Students confirming the purposes of instructional videos

Fashion students were asked to view some of the specialist processes and machine induction videos produced in LCF. Many said that they liked the possibility to view the instructions at the time when most needed; as such, the video could be used  as notes are used to revise.  Students in their final year saw the videos as a resource which could help to develop the technical files that they were asked to compile in year 1. They preferred very short and close shots on the processes.  Longer videos of complex processes were seen as inspirational e.g.  the influence of Seville Raw tailoring on fashion sportswear.

Students lead the way

Today I gave a presentation to the BSc Cosmetic Science students. At least 5 students had IPads or similar devices and were using them to flick through the presentation, in order to complete the group exercise.   Hence most students were already engaged in mobile learning experience.  The video creators who we have interviewed so far planned the videos as a “reminder / view in your own time” resource.    Some video resources can be planned and used to create an interactive workshop /lecture experience instead of a self-help guide.

Expecting all students to bring their own mobile devices to workshops and lectures might be seen as unfair on some, but ignoring the fact that many of them do it anyway is refusing to confront the reality.

Guidelines for multimedia resources creation

Here is another helpful summary, relevant to those making and using on-line instructional  videos or lectures.  There are several underlining principles of using multimedia resources, based on theories of how the human brain processes a combination of verbal and visual information: 1)It is better to provide explanations in two forms of information rather than one  e.g. a film with corresponding  verbal explanation is better than just a visual aid; 2) Multimedia explanations should include words in verbal rather than written form e.g. try watching a subtitled film; 3) Coherent summary  highlighting key words/visuals  is better than detailed explanations.

All common sense really, but neatly put together.

Mayer, R. And Moreno, R.  A Cognitive Theory of Multimedia Learning – pls contact me for a full reference.

Useful information on e-learning effectiveness

Here  is   the summary  of  a study comparing student satisfaction and formal test results after using four different types of instruction:  traditional classroom, on-line instruction without video, on-line instruction with video, and on-line instruction with interactive video  (video organised in small chunks that are well-indexed, and easily manipulated).  All groups that used on-line instruction reported higher satisfaction than the group with traditional classroom instruction.  The students using on-line instruction without video and those using on-line instruction with linear video scored equal satisfaction.   The interactive video group reported higher satisfaction.  The test scores (learning outcome) of the group using the interactive video were higher than those of  the other three groups.

Does this justify the time investment that making interactive videos require?    

(Zang et al, (2006), ‘Instructional video in e-learning: Assessing the impact of interactive video on learning effectiveness’, Information & Management   vol.  43: 15–27, [Available on-line: www.sciencedirect.com]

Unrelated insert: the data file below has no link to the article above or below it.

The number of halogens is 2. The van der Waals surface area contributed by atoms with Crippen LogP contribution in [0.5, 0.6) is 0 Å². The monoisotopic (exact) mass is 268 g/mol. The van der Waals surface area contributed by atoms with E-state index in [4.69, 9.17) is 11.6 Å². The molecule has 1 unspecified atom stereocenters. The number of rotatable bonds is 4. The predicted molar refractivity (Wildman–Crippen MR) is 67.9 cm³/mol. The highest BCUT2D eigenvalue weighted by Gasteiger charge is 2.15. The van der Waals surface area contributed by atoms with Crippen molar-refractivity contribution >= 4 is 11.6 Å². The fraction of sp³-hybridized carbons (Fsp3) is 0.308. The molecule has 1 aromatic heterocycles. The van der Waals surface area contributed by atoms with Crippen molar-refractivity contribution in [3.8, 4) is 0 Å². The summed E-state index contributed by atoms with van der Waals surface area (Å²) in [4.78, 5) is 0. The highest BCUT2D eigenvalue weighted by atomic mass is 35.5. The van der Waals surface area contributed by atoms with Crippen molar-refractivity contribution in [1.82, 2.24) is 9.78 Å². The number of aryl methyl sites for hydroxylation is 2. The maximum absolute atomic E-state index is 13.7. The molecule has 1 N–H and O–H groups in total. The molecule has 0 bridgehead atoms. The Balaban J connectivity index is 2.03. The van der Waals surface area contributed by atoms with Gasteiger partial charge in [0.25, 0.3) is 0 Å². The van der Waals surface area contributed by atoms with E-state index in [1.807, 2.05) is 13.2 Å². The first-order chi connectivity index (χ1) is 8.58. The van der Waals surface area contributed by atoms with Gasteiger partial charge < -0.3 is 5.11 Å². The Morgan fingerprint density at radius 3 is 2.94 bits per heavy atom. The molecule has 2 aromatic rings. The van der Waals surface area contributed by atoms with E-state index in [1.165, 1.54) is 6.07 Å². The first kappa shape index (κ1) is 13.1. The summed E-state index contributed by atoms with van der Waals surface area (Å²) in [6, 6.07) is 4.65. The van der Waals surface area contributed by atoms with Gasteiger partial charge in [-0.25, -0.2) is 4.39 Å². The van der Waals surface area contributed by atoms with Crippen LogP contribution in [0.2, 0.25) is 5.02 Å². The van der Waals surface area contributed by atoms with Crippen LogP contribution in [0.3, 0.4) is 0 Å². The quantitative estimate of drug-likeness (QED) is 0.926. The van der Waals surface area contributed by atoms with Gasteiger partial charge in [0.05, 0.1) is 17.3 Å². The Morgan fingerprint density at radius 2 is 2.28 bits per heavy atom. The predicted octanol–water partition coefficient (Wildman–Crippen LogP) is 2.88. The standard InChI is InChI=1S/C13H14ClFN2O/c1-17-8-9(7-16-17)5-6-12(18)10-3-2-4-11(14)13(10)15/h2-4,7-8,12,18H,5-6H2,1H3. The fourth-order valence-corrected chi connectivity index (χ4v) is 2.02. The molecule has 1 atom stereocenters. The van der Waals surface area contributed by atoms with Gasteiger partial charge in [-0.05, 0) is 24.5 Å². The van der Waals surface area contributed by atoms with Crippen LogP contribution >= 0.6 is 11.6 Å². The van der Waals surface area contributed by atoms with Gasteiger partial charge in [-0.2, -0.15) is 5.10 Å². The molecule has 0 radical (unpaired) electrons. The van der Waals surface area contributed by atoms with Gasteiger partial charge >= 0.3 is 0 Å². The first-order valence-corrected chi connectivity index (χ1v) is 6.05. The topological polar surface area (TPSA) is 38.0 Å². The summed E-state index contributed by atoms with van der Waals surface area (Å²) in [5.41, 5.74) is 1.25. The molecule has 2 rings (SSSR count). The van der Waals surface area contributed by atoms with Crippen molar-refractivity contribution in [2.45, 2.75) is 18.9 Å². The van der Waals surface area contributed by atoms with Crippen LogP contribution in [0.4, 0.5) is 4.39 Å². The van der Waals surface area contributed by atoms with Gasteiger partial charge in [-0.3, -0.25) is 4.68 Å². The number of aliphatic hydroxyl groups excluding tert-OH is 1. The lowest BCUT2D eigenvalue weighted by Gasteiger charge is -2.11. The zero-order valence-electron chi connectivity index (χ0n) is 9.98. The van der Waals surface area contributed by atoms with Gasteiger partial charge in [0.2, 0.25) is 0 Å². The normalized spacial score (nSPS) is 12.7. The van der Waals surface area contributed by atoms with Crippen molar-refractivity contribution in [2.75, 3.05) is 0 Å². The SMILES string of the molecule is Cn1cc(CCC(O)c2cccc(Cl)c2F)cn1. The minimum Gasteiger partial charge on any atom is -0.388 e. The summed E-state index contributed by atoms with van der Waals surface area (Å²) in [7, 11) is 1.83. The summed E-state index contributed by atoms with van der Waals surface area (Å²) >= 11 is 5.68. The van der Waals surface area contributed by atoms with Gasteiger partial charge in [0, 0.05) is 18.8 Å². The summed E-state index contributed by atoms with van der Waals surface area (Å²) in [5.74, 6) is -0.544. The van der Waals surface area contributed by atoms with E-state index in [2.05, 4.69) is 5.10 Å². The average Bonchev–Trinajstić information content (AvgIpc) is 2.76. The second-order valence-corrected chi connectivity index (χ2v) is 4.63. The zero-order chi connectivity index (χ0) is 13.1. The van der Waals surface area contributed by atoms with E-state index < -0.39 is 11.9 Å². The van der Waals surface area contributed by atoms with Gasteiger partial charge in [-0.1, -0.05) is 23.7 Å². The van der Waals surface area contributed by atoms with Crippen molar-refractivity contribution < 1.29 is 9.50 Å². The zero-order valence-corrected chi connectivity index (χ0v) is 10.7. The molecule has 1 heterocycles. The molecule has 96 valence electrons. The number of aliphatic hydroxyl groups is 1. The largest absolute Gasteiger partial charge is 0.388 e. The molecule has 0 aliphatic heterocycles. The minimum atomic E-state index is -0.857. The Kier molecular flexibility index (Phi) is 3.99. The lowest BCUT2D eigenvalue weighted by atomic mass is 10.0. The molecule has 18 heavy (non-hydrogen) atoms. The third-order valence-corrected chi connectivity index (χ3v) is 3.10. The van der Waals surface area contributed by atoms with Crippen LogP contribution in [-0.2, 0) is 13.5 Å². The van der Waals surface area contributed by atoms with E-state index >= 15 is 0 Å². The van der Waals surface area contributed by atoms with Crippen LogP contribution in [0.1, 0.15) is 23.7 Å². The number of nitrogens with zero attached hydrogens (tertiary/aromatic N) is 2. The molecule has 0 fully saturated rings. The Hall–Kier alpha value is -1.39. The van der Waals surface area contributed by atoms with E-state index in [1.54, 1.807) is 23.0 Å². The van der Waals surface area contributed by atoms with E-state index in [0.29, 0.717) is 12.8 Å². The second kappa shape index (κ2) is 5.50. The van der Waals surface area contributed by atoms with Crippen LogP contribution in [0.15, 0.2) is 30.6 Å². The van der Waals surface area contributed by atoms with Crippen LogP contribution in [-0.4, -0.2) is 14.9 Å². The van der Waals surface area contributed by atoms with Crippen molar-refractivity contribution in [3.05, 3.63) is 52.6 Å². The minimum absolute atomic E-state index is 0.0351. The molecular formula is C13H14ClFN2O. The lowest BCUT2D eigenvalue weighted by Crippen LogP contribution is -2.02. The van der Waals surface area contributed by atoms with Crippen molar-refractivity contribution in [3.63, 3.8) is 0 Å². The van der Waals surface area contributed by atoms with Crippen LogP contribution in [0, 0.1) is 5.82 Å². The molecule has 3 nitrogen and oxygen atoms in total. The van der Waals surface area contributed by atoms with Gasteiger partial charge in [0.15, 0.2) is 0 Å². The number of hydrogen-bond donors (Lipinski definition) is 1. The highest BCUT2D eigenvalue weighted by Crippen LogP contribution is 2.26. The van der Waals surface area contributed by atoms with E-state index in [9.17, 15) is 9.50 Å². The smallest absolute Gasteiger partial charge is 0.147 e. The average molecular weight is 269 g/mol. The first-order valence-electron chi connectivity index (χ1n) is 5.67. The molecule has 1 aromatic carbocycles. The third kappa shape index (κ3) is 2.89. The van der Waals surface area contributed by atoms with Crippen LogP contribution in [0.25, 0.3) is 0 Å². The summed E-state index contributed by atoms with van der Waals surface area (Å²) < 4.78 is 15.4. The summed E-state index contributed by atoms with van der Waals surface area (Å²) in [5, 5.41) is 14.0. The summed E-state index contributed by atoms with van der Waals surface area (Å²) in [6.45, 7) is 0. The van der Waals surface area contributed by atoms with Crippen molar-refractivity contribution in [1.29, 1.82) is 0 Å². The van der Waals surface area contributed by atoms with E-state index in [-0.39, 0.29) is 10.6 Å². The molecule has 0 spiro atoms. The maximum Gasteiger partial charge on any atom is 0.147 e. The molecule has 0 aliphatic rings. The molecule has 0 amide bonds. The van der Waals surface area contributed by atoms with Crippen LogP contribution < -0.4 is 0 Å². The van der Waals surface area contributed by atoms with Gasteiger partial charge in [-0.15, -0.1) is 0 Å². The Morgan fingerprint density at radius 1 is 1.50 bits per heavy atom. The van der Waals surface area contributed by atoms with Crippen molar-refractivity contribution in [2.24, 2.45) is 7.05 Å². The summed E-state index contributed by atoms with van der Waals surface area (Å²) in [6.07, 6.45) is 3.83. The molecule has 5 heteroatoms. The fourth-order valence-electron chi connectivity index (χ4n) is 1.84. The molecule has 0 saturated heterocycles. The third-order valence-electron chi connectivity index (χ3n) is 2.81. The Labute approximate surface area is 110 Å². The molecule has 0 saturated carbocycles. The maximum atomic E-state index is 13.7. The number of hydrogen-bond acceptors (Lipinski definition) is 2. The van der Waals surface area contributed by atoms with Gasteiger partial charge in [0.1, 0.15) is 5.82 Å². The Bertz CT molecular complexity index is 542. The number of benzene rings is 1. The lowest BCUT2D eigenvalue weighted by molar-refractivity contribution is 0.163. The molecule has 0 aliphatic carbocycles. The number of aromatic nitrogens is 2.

Teaching & Learning Fellowship update

 

As a part of our fellowship project we carried out focus group surveys with 24 LCF students (Curtain Rd based, D&T courses) . 66% (16 students) had not seen the LCF video resources under the Blackboard Fashion Portal tab but 83% (20 students ) had accessed websites and watched on-line videos broadly related to their subject. The most commonly mentioned sites were TED.com, Style.com, Vimeo (broadly), Youtube (broadly). 85% answers stated “own on-line search” or “friend’s advice” as the way of finding those sites/videos, 74% answers stated home as the location from which the videos were accessed. The data suggests that whilst the students are open to using on-line resources, they are more likely to follow friends’ recommendations than those of academic or technical staff . These are preliminary findings, and we hope to extend our research into next autumn term 2012 so we can gather more data from LCF students.

 
 

How to create good on-line videos – teaching and professional fellowship project findings

Staff views.  LCF technical staff focus group reviewed a number of videos (available from the LCF BlackBoard, PROCESSARTS, and an on-line video produced by Derby University) looking at their reuse values.  All videos were focused on basic sewing machine preparation and use, but differed in production style.  Several initial recommendations emerged:

– introduce a graphic overlay highlighting key points on the screen where  applicable;

– prepare good scripts, including some contextual information;

– consider  voiceover (to prevent the viewer from being distracted by the presenter) .

Mobile Learning

Is the future accessing learning video content on the go?

What considerations are needed to make this happen?

My thoughts are based on accessibility, videos need contextualising to make them effective….what this means is some serious thought in the pre-production and post production as to what the learning outcomes are designed to be, with a keen focus on accessibility.

“Designing mLearning: Tapping into the Mobile Revolution for Organizational Performance” by Clark N. Quinn 2011

http://eu.pfeiffer.com/WileyCDA/PfeifferTitle/productCd-0470604484.html